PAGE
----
“It just says ‘High.'”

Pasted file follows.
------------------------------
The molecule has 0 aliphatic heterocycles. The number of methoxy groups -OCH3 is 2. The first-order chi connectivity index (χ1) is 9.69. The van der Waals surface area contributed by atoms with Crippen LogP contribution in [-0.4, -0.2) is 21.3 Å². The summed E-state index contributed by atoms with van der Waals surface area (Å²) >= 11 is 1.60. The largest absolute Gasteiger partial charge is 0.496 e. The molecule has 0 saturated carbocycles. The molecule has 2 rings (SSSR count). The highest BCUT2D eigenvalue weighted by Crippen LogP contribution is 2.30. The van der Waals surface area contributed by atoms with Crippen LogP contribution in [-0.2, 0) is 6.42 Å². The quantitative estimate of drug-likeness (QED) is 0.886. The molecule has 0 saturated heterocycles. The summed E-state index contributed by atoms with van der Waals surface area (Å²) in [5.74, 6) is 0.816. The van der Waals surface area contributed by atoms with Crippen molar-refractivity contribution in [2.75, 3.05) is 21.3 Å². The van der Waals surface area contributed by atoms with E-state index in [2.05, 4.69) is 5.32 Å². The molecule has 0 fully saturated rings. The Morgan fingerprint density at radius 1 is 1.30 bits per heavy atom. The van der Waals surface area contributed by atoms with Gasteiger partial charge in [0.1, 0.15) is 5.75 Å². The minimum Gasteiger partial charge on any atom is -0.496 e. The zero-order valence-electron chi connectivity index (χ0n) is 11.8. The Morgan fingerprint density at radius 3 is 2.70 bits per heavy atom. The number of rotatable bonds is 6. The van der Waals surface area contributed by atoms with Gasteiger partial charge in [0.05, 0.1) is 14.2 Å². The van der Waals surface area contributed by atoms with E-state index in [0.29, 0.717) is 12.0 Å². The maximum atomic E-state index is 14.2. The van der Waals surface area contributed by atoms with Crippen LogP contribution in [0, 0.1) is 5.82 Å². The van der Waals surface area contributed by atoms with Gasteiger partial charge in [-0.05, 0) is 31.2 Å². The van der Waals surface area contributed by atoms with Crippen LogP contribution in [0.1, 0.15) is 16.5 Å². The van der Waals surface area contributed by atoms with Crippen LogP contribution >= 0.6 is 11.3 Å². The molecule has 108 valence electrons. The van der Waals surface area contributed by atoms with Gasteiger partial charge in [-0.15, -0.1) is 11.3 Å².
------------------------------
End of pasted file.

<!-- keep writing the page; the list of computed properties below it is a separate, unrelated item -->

I winced. My patient, a man with type 1 diabetes who had emigrated from Latin America two weeks earlier, was reading a finger prick result on his blood sugar meter to me over the phone. Normal blood sugar ranges between 70 and 100. Beyond 600, the meter loses accuracy and spits out an understated “High” instead of an actual number. I knew what this seemingly innocuous message meant: My patient was at risk for serious, even deadly complications from a critically high blood sugar. And I had known there was a chance his blood sugar would spike when I switched his insulin regimen.